Further investigations led to a pair of discoveries that chilled the blood of even this hardened veteran. As far as he was able to tell, whatever took place was a pretty recent occurrence. He had exhausted all fruitless efforts to find someone within the village. The bewildered trapper instead considered where they might have ended up going. Scanning the terrain in and around the village, he found no fresh tracks in the snow aside from his own. The most gruesome discovery he made was the reason for the absence of the dogs. Every single one of them had starved to death. This was more than enough to convince him to continue onwards to the closest telegraph office located several miles further. That did mean Labelle would have to ignore basic necessities such as food and shelter, but he was eager to leave the eerie village and retrieve help.
RCMP Launches An Investigation
Once Labelle reached the telegraph office, he reported his encounter, and he insisted the Mounted Police (RCMP) launch an official investigation. En route to the village, the RCMP noticed an isolated shack that belonged to another trapper called Armand Laurent and his two sons. When questioned, they said they saw a large cylindrical object that transformed into a bullet shape before heading toward Lake Anjikuni . Unconfirmed reports also claimed that when the RCMP actually reached the village, they found that every grave in the burial ground had been opened and emptied. The headstones had been neatly stacked in piles on either side of the graves, ruling out animals as the culprits.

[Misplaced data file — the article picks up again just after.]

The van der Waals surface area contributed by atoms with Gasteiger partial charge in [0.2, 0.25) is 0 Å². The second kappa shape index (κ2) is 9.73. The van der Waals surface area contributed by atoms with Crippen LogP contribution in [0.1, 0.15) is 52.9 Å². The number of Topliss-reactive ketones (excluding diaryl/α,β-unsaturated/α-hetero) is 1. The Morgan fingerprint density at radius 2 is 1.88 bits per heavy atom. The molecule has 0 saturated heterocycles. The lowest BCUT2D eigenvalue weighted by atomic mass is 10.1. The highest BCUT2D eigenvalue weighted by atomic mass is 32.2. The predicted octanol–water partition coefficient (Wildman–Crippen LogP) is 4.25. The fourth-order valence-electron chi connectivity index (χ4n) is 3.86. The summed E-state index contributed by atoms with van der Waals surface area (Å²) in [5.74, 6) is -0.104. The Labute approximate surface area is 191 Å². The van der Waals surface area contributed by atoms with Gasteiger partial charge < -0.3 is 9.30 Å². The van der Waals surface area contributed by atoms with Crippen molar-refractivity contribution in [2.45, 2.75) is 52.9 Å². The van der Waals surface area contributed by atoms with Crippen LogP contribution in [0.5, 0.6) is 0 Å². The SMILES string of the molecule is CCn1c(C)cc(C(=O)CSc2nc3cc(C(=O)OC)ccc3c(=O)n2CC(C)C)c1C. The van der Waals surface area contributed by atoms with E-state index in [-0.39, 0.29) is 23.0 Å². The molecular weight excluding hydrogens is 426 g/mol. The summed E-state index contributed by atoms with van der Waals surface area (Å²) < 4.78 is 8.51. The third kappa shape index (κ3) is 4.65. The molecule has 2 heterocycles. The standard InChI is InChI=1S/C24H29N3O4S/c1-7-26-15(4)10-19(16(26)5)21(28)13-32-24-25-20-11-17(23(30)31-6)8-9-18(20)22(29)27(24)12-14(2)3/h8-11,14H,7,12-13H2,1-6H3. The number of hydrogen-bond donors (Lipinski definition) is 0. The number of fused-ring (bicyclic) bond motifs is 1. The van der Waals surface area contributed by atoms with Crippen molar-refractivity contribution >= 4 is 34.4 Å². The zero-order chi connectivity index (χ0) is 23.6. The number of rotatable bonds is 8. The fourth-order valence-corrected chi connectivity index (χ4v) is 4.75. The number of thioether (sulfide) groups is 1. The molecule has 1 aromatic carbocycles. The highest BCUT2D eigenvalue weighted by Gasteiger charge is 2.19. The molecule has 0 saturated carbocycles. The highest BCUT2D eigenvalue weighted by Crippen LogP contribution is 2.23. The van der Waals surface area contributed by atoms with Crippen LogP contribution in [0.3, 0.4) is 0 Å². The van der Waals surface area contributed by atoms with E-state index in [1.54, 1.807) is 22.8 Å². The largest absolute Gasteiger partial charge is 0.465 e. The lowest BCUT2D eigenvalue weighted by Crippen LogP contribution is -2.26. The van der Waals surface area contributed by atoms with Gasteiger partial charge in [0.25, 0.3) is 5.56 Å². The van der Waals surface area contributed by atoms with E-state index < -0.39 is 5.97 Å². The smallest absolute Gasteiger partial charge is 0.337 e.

The RCMP conducted an intense and thorough investigation but could not produce one credible reason as to what had happened. What little leeway they made just led to even more questions that only served to deepen the mystery. Their conclusion was that the Inuit people had been missing for about 8 weeks before Labelle’s arrival. Using that as accurate, then how had the dogs managed to starve so quickly? There was time for burning food to be discovered, and the dogs themselves were a vital tool for the tribe as a whole. It seems inconceivable that they would intentionally cause harm or distress to the animals. And if they had been missing for two months, who lit the fire that Labelle found smoldering?
The story was reported by Emmett E. Kelleher in the fall of 1930 for the Danville Bee and reinvented in Frank Edwards’s 1959 book Stranger than Science. Since then, the RCMP states that it has no record of strange activity in the area. The RCMP has since dismissed this case as an urban legend.
The most review of this report was Dwight Whalen’s “Vanished Village Revisited,” published in 1976. After reaching out to the RCMP and other local authorities, he could find no corroboration of the Lake Angikuni story. Whalen concluded, “Thus, the case for the vanished village rest upon the story of an inexperienced trapper told to an imaginative and not too conscientious newsman.”
But given the limited evidence, this is one mass disappearance that will most likely never be solved.